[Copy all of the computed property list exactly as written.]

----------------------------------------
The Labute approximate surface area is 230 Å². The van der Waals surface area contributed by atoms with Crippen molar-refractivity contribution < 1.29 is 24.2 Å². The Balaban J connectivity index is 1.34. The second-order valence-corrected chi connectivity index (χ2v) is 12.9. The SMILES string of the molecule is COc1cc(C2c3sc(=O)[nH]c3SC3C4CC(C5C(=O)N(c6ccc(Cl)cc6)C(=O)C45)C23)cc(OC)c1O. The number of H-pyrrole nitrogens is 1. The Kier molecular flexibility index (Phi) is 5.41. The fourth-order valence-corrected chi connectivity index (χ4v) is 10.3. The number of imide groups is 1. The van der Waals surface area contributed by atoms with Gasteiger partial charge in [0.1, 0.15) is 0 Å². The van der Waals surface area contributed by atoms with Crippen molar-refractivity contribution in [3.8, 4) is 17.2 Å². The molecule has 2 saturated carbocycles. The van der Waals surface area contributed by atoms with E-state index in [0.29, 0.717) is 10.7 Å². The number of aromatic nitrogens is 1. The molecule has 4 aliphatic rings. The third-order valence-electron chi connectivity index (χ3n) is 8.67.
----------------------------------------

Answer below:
The Labute approximate surface area is 230 Å². The van der Waals surface area contributed by atoms with Crippen molar-refractivity contribution < 1.29 is 24.2 Å². The Balaban J connectivity index is 1.34. The second-order valence-corrected chi connectivity index (χ2v) is 12.9. The SMILES string of the molecule is COc1cc(C2c3sc(=O)[nH]c3SC3C4CC(C5C(=O)N(c6ccc(Cl)cc6)C(=O)C45)C23)cc(OC)c1O. The number of H-pyrrole nitrogens is 1. The Kier molecular flexibility index (Phi) is 5.41. The fourth-order valence-corrected chi connectivity index (χ4v) is 10.3. The number of imide groups is 1. The van der Waals surface area contributed by atoms with Gasteiger partial charge in [0.1, 0.15) is 0 Å². The van der Waals surface area contributed by atoms with Crippen molar-refractivity contribution in [3.8, 4) is 17.2 Å². The molecule has 2 saturated carbocycles. The van der Waals surface area contributed by atoms with E-state index in [0.29, 0.717) is 10.7 Å². The number of aromatic nitrogens is 1. The molecule has 4 aliphatic rings. The third-order valence-electron chi connectivity index (χ3n) is 8.67.